Start small and build
Many writers get frustrated when they invest time and energy into platform building and don't receive the instant gratification of lots of friends, readers, comments, etc. I totally understand that. These writers are excited and pumped up to connect and then nothing happens immediately. However, building a platform is something a writer does throughout a career. It's not a get-rich-quick scheme. It's a long-term communication between the writer and his (or her) audience and readership. As a result, I advise writers to start small and build.

If you're new to blogging, don't post every five minutes. Post once a week and spend time communicating with other writers and readers on social media sites. When you think it's time to increase your blogging frequency, do so. Over time, you'll develop a feel for what works with your audience.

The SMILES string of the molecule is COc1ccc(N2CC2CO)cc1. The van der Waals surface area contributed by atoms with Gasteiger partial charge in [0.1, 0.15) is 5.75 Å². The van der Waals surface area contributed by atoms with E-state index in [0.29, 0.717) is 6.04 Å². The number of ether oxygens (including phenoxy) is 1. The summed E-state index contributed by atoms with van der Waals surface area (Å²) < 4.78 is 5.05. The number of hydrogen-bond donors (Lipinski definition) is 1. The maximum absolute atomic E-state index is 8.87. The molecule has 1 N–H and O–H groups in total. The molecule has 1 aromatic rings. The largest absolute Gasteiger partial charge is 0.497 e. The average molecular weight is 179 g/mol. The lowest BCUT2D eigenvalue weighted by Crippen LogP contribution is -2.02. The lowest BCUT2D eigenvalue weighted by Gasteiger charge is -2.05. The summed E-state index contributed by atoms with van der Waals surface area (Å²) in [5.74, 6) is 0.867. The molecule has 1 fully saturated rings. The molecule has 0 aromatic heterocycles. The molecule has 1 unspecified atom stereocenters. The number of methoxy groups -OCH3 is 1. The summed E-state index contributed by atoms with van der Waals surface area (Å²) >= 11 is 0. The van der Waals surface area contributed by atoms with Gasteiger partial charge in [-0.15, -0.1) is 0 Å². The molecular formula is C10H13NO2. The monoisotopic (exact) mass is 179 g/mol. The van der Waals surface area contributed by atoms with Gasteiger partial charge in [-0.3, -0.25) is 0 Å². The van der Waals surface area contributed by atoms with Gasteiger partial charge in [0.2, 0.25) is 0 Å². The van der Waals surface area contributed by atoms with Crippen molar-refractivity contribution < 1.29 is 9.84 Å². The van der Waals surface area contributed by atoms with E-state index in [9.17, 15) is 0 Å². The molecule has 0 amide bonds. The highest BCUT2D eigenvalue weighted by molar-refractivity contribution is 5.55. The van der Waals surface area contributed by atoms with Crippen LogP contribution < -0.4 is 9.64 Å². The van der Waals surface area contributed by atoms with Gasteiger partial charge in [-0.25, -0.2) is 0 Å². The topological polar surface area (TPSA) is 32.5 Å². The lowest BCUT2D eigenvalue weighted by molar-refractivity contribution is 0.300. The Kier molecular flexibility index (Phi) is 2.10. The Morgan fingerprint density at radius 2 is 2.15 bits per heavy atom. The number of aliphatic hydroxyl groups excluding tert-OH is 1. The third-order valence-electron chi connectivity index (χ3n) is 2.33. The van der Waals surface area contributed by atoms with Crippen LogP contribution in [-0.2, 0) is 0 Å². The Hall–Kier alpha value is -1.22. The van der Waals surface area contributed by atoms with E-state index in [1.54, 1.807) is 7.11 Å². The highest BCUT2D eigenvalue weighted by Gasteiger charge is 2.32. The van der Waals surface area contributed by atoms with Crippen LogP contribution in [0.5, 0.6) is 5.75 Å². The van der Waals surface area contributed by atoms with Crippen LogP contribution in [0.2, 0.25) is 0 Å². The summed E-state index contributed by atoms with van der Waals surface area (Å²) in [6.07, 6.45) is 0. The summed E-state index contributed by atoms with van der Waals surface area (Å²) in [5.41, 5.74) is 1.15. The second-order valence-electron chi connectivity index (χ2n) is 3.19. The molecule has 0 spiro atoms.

Also, don't stress out about how many (or few) followers and friends you have. This too is a process and will build over time.

Experiment and adapt
When I first started connecting with writers online, it was through forums, message boards and MySpace. I rarely use any of these tools anymore. In another 5 to 10 years, I may not be using the sites mentioned above. So, writers need to be open to experimentation and adapting to changes in technology and finding "where the people are."

This is why having a good central hub is so important, because it will serve as your rock solid virtual real estate that should be the same in 2010 (or 2011) as it will be in 2020 as it will be in 2030 and beyond.

A few other platform building tools to consider:
  • Business cards. If you attend events or speak regularly, then you should realize that business cards are important to networking and platform building in the real world. Include your name, contact information (mailing address, phone, e-mail), and central hub.